Inland Vessels Bill, 2021

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    Recently, the Union Cabinet approved the Inland Vessels Bill, 2021, which will replace the Inland Vessels Act, 1917.

     

    Major Highlights of the Bill 

    • A Total 4,000 km of inland waterways have been operationalised. 
    • The key feature of the Bill is a unified law for the entire country, instead of separate rules framed by the States. 
    • The certificate of registration granted under the proposed law will be deemed to be valid in all States and Union Territories, and there will be no need to seek separate permissions from the States
    • The Bill provides for a central database for recording the details of vessel, vessel registration, crew on an electronic portal.
    • It requires all mechanically propelled vessels to be mandatorily registered. 
    • All non-mechanically propelled vessels will also have to be enrolled at district, taluk or panchayat or village level.
    • The Bill will regulate safety, security and registration of inland vessels.

                                                     Image Courtesy: ET

    Aims and Objectives

    • To promote economic and safe transportation as well as trade through inland waterways and bring uniformity in the application of the law.
    • To provide the safety of navigation, protection of life and cargo, and prevention of pollution that may be caused by the use or navigation of inland vessels.

     

    Inland Water Transport (IWT) in India

    • India has an extensive network of inland waterways in the form of rivers, canals, backwaters and creeks. 
      • It has about 14,500 km of navigable waterways which comprise rivers, canals, backwaters, creeks, etc. 
      • Its operations are currently restricted to a few stretches in the Ganga-Bhagirathi-Hooghly rivers, the Brahmaputra, the Barak river, the rivers in Goa, the backwaters in Kerala, inland waters in Mumbai and the deltaic regions of the Godavari – Krishna rivers.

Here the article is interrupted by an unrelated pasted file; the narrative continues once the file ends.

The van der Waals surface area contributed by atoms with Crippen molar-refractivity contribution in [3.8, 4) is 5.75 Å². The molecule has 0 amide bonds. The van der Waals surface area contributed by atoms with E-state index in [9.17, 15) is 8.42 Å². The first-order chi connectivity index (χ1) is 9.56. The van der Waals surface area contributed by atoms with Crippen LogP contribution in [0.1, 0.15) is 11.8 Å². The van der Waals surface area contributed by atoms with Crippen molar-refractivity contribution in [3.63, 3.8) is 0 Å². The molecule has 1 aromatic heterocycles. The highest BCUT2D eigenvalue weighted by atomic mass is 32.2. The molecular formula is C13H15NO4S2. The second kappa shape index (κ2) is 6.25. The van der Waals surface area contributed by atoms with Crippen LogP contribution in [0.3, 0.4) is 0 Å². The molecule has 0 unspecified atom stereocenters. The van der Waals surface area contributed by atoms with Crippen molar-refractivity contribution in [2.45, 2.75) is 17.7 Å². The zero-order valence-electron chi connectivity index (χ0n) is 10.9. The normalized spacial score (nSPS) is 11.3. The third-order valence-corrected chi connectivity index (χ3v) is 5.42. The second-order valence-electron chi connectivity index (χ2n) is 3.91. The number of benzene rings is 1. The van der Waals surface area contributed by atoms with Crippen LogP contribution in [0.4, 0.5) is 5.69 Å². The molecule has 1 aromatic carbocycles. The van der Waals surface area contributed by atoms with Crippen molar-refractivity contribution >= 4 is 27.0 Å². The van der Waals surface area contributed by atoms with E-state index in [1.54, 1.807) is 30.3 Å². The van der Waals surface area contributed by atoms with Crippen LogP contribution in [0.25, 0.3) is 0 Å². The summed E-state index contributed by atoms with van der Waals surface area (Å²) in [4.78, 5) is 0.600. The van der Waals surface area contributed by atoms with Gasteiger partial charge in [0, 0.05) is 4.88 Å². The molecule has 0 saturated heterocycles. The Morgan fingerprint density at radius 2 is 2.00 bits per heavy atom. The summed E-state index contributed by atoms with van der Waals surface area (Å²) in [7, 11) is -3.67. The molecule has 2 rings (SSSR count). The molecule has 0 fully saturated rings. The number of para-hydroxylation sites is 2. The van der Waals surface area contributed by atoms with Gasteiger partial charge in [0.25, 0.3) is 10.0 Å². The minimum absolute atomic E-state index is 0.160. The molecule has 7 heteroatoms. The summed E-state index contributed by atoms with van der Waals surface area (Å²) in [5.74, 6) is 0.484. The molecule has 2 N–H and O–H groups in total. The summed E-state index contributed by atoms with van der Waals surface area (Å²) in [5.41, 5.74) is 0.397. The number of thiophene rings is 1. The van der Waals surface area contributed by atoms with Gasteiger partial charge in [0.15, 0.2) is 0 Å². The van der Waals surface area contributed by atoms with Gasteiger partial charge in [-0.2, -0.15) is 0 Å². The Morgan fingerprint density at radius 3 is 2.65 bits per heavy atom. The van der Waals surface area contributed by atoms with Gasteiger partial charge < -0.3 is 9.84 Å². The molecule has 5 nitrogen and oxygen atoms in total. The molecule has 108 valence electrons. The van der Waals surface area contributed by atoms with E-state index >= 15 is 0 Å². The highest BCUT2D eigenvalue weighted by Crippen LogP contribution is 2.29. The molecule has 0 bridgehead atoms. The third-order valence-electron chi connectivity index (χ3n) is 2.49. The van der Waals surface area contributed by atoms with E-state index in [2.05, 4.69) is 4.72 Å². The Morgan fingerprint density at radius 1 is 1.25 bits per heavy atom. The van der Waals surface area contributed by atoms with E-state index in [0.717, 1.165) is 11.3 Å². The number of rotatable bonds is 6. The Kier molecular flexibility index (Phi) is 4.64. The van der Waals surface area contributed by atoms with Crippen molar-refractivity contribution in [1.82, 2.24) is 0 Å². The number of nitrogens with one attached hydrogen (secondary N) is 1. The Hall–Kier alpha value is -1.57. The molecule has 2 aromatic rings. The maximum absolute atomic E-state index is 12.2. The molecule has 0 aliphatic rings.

•  Freight transportation by waterways is highly underutilized in the country as compared to developed countries.
        •  India’s hinterland connectivity is mainly based on road and rail with domestic waterways— both coastal shipping and inland waterways—playing a limited role. 
    • The National Waterways Act, 2016 has declared 111 inland waterways as ‘National Waterways (NWs) in the country to promote shipping and navigation on them. The total length of NWs is 20,275 km spread across 24 states in the country. 
    • Inland Waterways Authority of India (IWAI), is an autonomous organization constituted on 27th October 1986 under the Inland Waterways Authority of India Act, 1985. 
      •  IWAI is primarily responsible for the development, maintenance and regulation of those waterways which have been declared as NWs under the National Waterways Act, 2016. 
      • The head office of IWAI is at Noida, UP. The policy guidelines and directions issued by IWT Wing are implemented by IWAI.
    • Significance  
    • Waterways are found to be cost-effective as well as an environmentally friendly means of transporting freight. 
    •  In India, Inland Water Transport (IWT) has the potential to supplement the over-burdened railways and congested roadways. 
    •  In addition to cargo movement, the IWT sector also provides a convenient function in related activities such as carriage of vehicles {on Roll-on-Roll-off (Ro-Ro) mode of cross ferry} and tourism.

     

    Source : TH